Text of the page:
Preislers filed suit against the Kuettels, alleging that the Kuettels were negligent in spreading and storing septage and caused a private nuisance and trespass through elevated nitrate levels. The Preislers added the Kuettels’ insurers to the case and the insurers filed motions for summary and declaratory judgment, arguing their policies did not provide coverage for the Preislers’ claims. The circuit court agreed, holding that “septage” – consisting largely of human feces and urine – was unambiguously “waste” and therefore a pollutant. Id. at ¶10. Because Preislers’ losses resulted from the “discharge, release, escape, seepage, migration or dispersal” of the septage, the Kuettels’ insurance companies were under no duty to defend or indemnify the insured.
Both the Kuettels and the Preislers appealed the circuit court’s decision. Under the relevant policies, a “pollutant” was defined as any solid, liquid, gaseous or thermal irritant or contaminant. Id. at ¶18. Courts have interpreted a “contaminant” as something that makes something else “impure or unclean by contact or mixture.” Id. ThePreisler panel affirmed the circuit court’s decision and concluded septage was “plainly a contaminant and irritant.” The septage in this case was waste materials from septic tanks, grease traps, floor pits and catch basins – all materials that are “widely considered undesirable precisely because they cause impurity and uncleanliness.” Id. at ¶19.
The Kuettels argued that the Preislers consented and intended to have the septage sprayed on their land, in contrast to the legal precedent where the waste was unwanted. See id. at ¶24. The panel dismissed this argument, noting that the policies’ definitions of “pollutant” did not include an element of intent. Id. (noting also that Preislers clearly did not consent to having septage applied in such quantities that would cause well contamination).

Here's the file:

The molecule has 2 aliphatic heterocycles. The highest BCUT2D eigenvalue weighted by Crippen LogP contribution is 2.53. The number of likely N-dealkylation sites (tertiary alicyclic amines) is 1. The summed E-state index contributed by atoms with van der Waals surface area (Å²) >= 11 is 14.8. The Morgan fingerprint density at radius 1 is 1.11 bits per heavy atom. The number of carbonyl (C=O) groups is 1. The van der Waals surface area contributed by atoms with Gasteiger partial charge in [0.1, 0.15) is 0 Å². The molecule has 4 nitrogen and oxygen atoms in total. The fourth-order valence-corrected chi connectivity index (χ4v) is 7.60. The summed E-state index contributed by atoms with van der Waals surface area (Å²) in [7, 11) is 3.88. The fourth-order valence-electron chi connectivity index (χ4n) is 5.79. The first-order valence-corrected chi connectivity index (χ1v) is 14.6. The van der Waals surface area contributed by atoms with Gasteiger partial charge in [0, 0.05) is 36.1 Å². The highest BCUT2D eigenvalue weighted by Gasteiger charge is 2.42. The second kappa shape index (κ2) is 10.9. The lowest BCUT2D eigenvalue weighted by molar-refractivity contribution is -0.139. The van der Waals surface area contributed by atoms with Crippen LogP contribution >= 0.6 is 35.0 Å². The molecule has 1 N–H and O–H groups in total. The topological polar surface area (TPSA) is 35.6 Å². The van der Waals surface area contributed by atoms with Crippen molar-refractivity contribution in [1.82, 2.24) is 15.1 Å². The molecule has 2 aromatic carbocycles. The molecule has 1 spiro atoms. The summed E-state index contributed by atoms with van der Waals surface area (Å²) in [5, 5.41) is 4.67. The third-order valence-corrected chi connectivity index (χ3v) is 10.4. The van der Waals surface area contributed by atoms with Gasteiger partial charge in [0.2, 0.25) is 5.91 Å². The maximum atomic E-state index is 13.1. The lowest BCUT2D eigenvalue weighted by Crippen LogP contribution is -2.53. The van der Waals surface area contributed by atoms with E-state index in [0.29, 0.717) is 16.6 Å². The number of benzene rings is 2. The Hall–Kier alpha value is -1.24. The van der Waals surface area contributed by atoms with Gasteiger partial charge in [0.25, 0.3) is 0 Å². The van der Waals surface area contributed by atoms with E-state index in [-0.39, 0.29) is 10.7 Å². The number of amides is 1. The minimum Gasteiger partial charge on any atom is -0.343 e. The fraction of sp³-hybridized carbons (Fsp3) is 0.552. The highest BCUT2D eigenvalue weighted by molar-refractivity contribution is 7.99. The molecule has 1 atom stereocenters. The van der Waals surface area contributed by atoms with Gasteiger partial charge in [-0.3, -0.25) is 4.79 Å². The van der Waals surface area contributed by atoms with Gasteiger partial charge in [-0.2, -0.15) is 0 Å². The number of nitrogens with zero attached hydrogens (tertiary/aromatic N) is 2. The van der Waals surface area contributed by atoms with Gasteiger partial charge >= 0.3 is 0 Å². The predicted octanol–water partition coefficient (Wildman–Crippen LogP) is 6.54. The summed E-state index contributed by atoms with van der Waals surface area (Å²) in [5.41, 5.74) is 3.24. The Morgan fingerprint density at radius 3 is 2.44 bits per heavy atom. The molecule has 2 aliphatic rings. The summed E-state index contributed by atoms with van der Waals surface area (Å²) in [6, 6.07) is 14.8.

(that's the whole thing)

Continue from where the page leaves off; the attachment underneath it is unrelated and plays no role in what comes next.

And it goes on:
Finally, both the Kuettels and the Preislers argued that the circuit court interpreted the policies contrary to the Kuettels’ reasonable expectations. Id. at ¶26. However, the court will not look to the expectations of the insured in the face of a clear and unambiguous exclusion, as the court found here. Id. at ¶26-27, 36. Because the Kuettels’ reasonable expectation was a focus of the appeal, the panel addressed the argument despite the fact that the language of the policy was unambiguous. The panel reviewed the applicable case law and concluded that a “reasonable insured would not view spreading or injecting septage on farmland as an ordinary, wholly unremarkable event.” Id. at ¶32. Therefore, although the expectations of a reasonable insured were irrelevant to the panel’s analysis, this argument would have also failed. Id. at ¶36, 38. The Preisler panel affirmed the circuit court’s denial of coverage.
The two panels took different approaches to determining whether the material at issue qualified as a pollutant under the insurance policies. Under Preisler, the court’s analysis ended after it found that septage was clearly a pollutant under the definition of the insurance policy. In Falk, the court found the pollution exclusion policy to be ambiguous as applied to manure, so it went one step further in its analysis and looked to the reasonable expectations of the insured. The insureds in Falk were dairy farmers, and from the perspective of the reasonable dairy farmer, the court held that manure is not considered a pollutant, irritant, or contaminant; it is “liquid gold” because it is used to fertilize the fields that grow the food that nourishes the cows.
These two cases show how two similarly worded insurance policies can lead to different liability scenarios based on the facts of each case. If you regularly deal with either manure or septage applications, be sure you know whether you are insured for any accidental property damage caused by your activities. Talk to your insurance provider, or consult an attorney, and go through the details of your policy and farming operation to identify the risks related to your operation and policy language.